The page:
Unknown at the time, FBI investigations had covertly expanded beyond law enforcement and instead sought by extra-legal means to contain suspected "subversives" not necessarily involved in espionage but in radical political activities. Beginning in 1946, FBI officials purposely disseminated derogatory personal and political information to favored reporters, members of Congress (including Congressman Richard Nixon and Senator Joseph McCarthy), and key congressional committees (the House Un-American Activities Committee and the Senate Internal Security Subcommittee). Their purpose was to discredit radical activists and promote a climate of obsessive anti-Communism. These dissemination practices were necessary because either the obtained information documented no violation of a federal statute or had been obtained illegally—through break-ins, microphones, wiretaps, or mail opening. FBI officials had authorized such illegal investigative techniques owing to the difficulty of learning through legal means whether radical or Stalinist activists might engage in espionage or could influence the popular culture.

To prevent the discovery of practices that involved "clearly illegal" techniques (FBI officials' phraseology) or the dissemination of derogatory information for purposes other than law enforcement, FBI officials devised a series of separate records procedures: Do Not File; June Mail; administrative pages; blue, pink, or informal memoranda; and blind memoranda. These undiscoverable practices enabled FBI officials to act independently. As a result, by the 1950s the FBI had evolved into a powerful, autonomous agency, no longer subject to strict over-sight by Congress, the courts, or even senior White House officials or the attorney general, and committed to containing radical activists by extra-legal means, such as the code-named COINTELPRO.

As the Cold War waned and concerns about civil liberties and privacy increased, the public took a more skeptical attitude toward national security and secrecy powers. In the aftermath of the Vietnam War and then the Watergate scandal, Congress and the media began to scrutinize FBI operations more critically. Their ability to do so stemmed from the enactment in 1974 of a series of amendments to the 1966 Freedom of Information Act and from the first intensive congressional investigation of FBI operations and procedures, conducted in 1975 by the so-called Church and Pike select intelligence committees, which publicized FBI abuses of power. FBI officials, however, did not abandon an intelligence role, nor were FBI investigations confined to uncovering violations of federal statutes. The public and Congress continued to assign a high priority to security interests and endorsed an approach whereby FBI agents were to anticipate internal security crimes, whether espionage or terrorism.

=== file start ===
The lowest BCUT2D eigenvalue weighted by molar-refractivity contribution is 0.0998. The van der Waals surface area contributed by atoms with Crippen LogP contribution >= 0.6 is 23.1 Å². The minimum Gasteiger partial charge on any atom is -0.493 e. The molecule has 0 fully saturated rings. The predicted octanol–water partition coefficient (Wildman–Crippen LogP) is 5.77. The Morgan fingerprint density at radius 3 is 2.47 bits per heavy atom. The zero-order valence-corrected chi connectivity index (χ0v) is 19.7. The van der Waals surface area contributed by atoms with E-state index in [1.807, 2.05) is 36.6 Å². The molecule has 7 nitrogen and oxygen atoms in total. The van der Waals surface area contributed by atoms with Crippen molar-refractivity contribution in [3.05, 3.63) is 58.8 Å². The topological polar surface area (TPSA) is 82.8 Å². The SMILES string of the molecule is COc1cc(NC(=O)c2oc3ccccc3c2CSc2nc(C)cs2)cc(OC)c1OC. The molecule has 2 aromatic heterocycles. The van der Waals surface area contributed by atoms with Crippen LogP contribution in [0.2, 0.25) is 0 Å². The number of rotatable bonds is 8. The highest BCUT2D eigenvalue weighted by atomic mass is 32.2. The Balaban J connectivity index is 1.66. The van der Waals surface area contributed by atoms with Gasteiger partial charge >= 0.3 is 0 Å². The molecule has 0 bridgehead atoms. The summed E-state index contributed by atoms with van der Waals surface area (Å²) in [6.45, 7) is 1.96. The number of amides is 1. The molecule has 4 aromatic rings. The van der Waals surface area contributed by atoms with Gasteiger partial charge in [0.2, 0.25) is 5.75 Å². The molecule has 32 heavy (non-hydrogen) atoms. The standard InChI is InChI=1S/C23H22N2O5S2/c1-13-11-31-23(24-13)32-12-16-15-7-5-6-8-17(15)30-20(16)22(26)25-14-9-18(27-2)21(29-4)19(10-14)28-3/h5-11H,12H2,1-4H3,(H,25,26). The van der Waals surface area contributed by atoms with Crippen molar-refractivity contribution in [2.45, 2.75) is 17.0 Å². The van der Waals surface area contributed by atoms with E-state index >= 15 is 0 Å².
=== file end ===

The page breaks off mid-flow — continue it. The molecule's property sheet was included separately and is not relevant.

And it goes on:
Donner, Frank. The Age of Surveillance. New York: Knopf, 1980.

Gentry, Curt. J. Edgar Hoover: The Man and the Secrets. New York: Norton, 1991.

Poveda, Tony G. Lawlessness and Reform: The FBI in Transition. Pacific Grove, CA: Brooks/Cole, 1990.

Powers, Richard Gid. Secrecy and Power: The Life of J. Edgar Hoover. New York: Free Press, 1987.

Theoharis, Athan, ed., with others. The FBI: A Comprehensive Reference Guide. Phoenix: Oryx Press, 1998.

Theoharis, Athan. Chasing Spies: How the FBI Failed in Counterintelligence but Promoted the Politics of McCarthyism in the Cold War Years. Chicago: Ivan R. Dee, 2002.

Theoharis, Athan. The FBI and American Democracy: A Brief History. Lawrence: University Press of Kansas, 2004.

Athan Theoharis

See also:CIA and Espionage; Civil Liberties, World War II; McCarthyism; 9–11; Nixon, Richard M.; Rosenberg, Hiss, Oppenheimer Cases; Terrorism, Fears of .

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Federal Bureau of Investigation (FBI)